I remember writing scenes like Henning walking down the streets of Oslo, and then there would be this guy in the background painting a picture with his penis and people standing by applauding while drinking huge amounts of red wine. I wrote a scene where a man was talking to someone on the banks of Akerselva, the river that runs through parts of Oslo, with a lot of dead sea gulls floating by at the same time with no one seeming to care. Old people trying to sell drugs to the police in the open. Taxi drivers offloading their cars after they had only gone about 2000 miles. Things like that.

And I wrote all these different stories, what kind of people Henning should kill in each episode, and why. And of course, how that all should lead to Henning finding his son's killer. At one point I thought it was going to be 12 episodes. Then I got down to eight. It even went as far as me meeting with the head of development at NRK - Norway's biggest producer of TV series. The guy told me he loved the idea, and he wanted me to write a pitch that - if it was good enough - could result in me getting some working money.

At that point I was unemployed, and I needed an income quite quickly. And then, all of a sudden, the man I had met with decided to quit, and he handed me over to this other guy that was involved in a production somewhere up north in Norway. And he was just impossible to get in touch with.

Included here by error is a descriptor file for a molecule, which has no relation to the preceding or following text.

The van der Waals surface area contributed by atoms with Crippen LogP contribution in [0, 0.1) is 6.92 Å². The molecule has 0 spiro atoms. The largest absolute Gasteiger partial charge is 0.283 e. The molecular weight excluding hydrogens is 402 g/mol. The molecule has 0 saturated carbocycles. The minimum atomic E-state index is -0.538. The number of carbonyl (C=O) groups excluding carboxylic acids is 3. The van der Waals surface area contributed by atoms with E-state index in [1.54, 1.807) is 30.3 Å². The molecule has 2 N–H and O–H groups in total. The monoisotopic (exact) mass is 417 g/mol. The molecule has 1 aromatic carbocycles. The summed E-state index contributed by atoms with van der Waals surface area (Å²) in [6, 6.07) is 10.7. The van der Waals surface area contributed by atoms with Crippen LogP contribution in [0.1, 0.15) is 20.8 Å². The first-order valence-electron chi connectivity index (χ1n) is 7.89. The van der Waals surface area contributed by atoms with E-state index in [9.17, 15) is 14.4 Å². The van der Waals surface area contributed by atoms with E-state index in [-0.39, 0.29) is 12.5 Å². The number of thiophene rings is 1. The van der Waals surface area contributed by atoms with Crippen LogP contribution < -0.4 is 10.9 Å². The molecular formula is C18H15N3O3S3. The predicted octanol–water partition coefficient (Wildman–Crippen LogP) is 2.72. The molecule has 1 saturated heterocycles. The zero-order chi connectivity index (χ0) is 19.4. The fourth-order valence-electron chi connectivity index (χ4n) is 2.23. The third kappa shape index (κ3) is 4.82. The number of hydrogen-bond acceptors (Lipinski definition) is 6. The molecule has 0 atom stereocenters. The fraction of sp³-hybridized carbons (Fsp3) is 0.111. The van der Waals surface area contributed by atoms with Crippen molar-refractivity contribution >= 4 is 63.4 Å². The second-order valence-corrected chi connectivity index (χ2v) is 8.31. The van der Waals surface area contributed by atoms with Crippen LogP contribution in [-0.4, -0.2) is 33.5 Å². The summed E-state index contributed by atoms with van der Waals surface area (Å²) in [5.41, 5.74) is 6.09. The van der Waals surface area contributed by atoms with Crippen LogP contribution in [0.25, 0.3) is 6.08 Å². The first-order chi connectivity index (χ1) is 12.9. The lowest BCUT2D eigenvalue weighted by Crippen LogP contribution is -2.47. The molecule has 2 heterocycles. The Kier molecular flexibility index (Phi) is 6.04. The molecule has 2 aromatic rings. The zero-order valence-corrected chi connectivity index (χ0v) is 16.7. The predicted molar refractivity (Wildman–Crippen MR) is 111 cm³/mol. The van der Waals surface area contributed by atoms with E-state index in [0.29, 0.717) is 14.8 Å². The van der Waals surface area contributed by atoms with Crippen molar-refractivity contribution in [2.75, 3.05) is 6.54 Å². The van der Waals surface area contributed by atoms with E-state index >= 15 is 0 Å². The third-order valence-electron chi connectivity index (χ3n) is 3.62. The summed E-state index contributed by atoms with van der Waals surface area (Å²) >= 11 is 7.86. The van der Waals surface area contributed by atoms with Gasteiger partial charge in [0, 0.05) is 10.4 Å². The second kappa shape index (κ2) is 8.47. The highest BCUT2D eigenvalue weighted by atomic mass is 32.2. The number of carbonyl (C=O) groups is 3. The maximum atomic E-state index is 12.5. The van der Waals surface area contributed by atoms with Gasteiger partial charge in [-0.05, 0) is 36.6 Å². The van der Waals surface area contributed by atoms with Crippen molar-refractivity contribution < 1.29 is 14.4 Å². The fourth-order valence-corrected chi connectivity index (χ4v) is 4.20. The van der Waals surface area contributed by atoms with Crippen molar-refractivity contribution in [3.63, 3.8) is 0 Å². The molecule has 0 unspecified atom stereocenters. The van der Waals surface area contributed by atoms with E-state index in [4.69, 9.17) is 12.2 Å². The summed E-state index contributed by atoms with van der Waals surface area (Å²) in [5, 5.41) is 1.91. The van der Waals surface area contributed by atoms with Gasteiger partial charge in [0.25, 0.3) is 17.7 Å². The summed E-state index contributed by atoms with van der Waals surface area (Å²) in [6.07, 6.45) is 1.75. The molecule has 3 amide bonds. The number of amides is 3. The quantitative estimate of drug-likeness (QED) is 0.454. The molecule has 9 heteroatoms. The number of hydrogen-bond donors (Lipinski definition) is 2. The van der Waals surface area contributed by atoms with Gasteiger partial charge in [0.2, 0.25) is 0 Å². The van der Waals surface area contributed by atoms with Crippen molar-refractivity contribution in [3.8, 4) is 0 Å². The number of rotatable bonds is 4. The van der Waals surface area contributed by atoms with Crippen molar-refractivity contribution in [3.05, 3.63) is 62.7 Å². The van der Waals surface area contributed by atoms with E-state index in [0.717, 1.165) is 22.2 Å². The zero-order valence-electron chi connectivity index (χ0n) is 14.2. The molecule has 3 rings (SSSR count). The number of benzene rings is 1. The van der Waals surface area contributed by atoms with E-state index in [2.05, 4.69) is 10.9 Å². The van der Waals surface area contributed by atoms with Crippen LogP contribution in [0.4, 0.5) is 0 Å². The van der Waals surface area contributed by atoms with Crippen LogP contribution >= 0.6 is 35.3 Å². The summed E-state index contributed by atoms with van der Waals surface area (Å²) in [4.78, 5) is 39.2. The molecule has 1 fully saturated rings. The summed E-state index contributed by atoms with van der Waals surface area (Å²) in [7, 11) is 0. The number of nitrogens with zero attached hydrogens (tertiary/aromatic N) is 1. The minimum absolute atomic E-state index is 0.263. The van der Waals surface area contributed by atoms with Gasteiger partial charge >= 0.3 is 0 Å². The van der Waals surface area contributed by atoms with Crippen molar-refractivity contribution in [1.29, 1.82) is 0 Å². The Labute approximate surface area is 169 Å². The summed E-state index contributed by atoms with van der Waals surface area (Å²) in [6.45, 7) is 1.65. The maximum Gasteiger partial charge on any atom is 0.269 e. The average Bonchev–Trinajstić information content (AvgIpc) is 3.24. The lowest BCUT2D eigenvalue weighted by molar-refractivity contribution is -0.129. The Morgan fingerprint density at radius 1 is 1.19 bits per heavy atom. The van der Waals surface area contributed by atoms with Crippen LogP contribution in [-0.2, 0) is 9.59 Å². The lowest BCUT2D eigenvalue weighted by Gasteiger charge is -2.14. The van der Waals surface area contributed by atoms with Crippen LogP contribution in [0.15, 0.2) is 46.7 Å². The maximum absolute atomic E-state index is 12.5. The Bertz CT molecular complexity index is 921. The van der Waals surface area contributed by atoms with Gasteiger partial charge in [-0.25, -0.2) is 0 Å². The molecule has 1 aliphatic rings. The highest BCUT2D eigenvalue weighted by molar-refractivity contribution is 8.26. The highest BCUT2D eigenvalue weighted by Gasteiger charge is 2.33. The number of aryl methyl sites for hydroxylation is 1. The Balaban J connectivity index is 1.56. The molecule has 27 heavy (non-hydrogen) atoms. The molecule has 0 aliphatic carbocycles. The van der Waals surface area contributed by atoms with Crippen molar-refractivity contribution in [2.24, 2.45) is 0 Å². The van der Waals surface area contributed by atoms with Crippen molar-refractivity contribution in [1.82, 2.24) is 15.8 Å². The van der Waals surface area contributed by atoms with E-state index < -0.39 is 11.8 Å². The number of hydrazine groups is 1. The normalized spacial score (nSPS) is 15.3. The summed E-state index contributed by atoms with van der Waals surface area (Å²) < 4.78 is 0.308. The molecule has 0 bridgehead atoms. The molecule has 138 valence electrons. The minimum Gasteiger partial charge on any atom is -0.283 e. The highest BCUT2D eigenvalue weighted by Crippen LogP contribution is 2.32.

So there I was, with an idea for a TV series but with no real prospects of getting somewhere with it. So I said to myself: hey, you're really on to something here. Why don't you go back to your original goal when you started writing? Why don't you see if you can write this universe as a novel series instead?

But because I had made four unsuccessful attempts, I decided to try to figure out what I previously had done wrong. I quickly realised that I had written stories set in cities I had never been to. I had written about people and environments I knew nothing or very little about. And I hadn't mapped anything out before I started writing.

But I had a great plan for Henning Juul. And I had made him a journalist, like I once had been myself. He lived in Oslo, like I did. And because the novel format is largely different from a TV series, I decided to lose all the satire and concentrate on the main issue at hand: Henning Juul finding his son's killer. And once that was in place, it was just a matter of mapping out the stories in a slightly different manner. When I was finished with that I realised I had material for six novels.

I still hadn't found any work, so I decided to make contact with two publishers in Oslo, and the very next day I was invited to a meeting with Gyldendal. They told me they loved the idea, and they wanted me to start writing. So that's what I did. Six weeks later I presented them with the first 120 pages of what was later to become Burned, volume one in the Henning Juul series, and based on those 120 pages Gyldendal told me they wanted to publish it.

I guess you can imagine what that felt like. I was unemployed, had no income, I had been trying for so long to make it as an author. All of a sudden I had. And not only that; as of now Burned has been sold to 21 countries, including England, Japan and the US.

And guess what? A production company in Norway (not NRK, but they wanted to as well) has purchased the right to make a movie out of ALL my Henning Juul novels. In due time they hope it will become a TV series as well.

Funny how life works out sometimes, right?

ABOUT THE AUTHOR: Thomas Enger is the internationally bestselling author of Burned. A former journalist and a music composer, he lives in Oslo, Nowray.